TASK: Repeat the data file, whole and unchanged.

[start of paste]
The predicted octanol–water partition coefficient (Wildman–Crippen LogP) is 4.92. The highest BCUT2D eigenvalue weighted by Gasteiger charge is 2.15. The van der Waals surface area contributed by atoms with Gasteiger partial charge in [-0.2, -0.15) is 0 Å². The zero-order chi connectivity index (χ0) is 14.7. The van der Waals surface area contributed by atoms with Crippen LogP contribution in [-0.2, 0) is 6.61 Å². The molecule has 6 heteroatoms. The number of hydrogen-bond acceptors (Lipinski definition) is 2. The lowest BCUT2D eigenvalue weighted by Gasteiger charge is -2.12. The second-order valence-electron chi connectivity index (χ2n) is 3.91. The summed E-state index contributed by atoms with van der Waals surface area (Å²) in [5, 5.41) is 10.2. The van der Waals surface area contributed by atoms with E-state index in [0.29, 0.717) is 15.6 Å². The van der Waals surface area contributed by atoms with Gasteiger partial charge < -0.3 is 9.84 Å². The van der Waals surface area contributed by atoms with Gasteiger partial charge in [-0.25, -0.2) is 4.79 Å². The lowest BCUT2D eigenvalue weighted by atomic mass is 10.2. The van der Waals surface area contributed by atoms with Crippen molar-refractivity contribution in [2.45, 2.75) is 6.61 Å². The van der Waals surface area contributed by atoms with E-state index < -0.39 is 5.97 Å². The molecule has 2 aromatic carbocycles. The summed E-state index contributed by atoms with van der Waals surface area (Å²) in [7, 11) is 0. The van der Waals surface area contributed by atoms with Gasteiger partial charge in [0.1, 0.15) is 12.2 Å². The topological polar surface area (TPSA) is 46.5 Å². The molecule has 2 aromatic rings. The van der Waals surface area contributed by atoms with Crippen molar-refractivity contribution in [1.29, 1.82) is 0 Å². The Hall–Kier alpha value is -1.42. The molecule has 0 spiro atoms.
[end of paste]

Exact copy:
The predicted octanol–water partition coefficient (Wildman–Crippen LogP) is 4.92. The highest BCUT2D eigenvalue weighted by Gasteiger charge is 2.15. The van der Waals surface area contributed by atoms with Gasteiger partial charge in [-0.2, -0.15) is 0 Å². The zero-order chi connectivity index (χ0) is 14.7. The van der Waals surface area contributed by atoms with Crippen LogP contribution in [-0.2, 0) is 6.61 Å². The molecule has 6 heteroatoms. The number of hydrogen-bond acceptors (Lipinski definition) is 2. The lowest BCUT2D eigenvalue weighted by Gasteiger charge is -2.12. The second-order valence-electron chi connectivity index (χ2n) is 3.91. The summed E-state index contributed by atoms with van der Waals surface area (Å²) in [5, 5.41) is 10.2. The van der Waals surface area contributed by atoms with E-state index in [0.29, 0.717) is 15.6 Å². The van der Waals surface area contributed by atoms with Gasteiger partial charge < -0.3 is 9.84 Å². The van der Waals surface area contributed by atoms with Gasteiger partial charge in [-0.25, -0.2) is 4.79 Å². The lowest BCUT2D eigenvalue weighted by atomic mass is 10.2. The van der Waals surface area contributed by atoms with Crippen molar-refractivity contribution in [2.45, 2.75) is 6.61 Å². The van der Waals surface area contributed by atoms with E-state index < -0.39 is 5.97 Å². The molecule has 2 aromatic carbocycles. The summed E-state index contributed by atoms with van der Waals surface area (Å²) in [7, 11) is 0. The van der Waals surface area contributed by atoms with Gasteiger partial charge in [0.1, 0.15) is 12.2 Å². The topological polar surface area (TPSA) is 46.5 Å². The molecule has 2 aromatic rings. The van der Waals surface area contributed by atoms with Crippen molar-refractivity contribution in [1.29, 1.82) is 0 Å². The Hall–Kier alpha value is -1.42. The molecule has 0 spiro atoms.